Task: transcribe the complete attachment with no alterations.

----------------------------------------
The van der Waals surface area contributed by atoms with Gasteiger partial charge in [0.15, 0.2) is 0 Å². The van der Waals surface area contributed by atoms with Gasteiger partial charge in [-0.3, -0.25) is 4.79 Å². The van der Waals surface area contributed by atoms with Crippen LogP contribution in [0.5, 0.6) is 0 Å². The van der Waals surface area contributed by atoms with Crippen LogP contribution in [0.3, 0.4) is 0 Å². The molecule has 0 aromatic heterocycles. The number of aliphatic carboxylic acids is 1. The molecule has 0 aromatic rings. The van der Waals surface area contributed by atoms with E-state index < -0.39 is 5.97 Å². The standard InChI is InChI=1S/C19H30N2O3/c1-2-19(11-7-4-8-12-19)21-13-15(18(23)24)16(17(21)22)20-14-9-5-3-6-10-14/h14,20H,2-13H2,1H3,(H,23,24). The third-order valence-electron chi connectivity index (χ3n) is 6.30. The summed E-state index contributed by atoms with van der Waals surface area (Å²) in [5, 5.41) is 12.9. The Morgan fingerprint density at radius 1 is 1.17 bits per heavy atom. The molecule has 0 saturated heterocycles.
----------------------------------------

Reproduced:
The van der Waals surface area contributed by atoms with Gasteiger partial charge in [0.15, 0.2) is 0 Å². The van der Waals surface area contributed by atoms with Gasteiger partial charge in [-0.3, -0.25) is 4.79 Å². The van der Waals surface area contributed by atoms with Crippen LogP contribution in [0.5, 0.6) is 0 Å². The van der Waals surface area contributed by atoms with Crippen LogP contribution in [0.3, 0.4) is 0 Å². The molecule has 0 aromatic heterocycles. The number of aliphatic carboxylic acids is 1. The molecule has 0 aromatic rings. The van der Waals surface area contributed by atoms with E-state index < -0.39 is 5.97 Å². The standard InChI is InChI=1S/C19H30N2O3/c1-2-19(11-7-4-8-12-19)21-13-15(18(23)24)16(17(21)22)20-14-9-5-3-6-10-14/h14,20H,2-13H2,1H3,(H,23,24). The third-order valence-electron chi connectivity index (χ3n) is 6.30. The summed E-state index contributed by atoms with van der Waals surface area (Å²) in [5, 5.41) is 12.9. The Morgan fingerprint density at radius 1 is 1.17 bits per heavy atom. The molecule has 0 saturated heterocycles.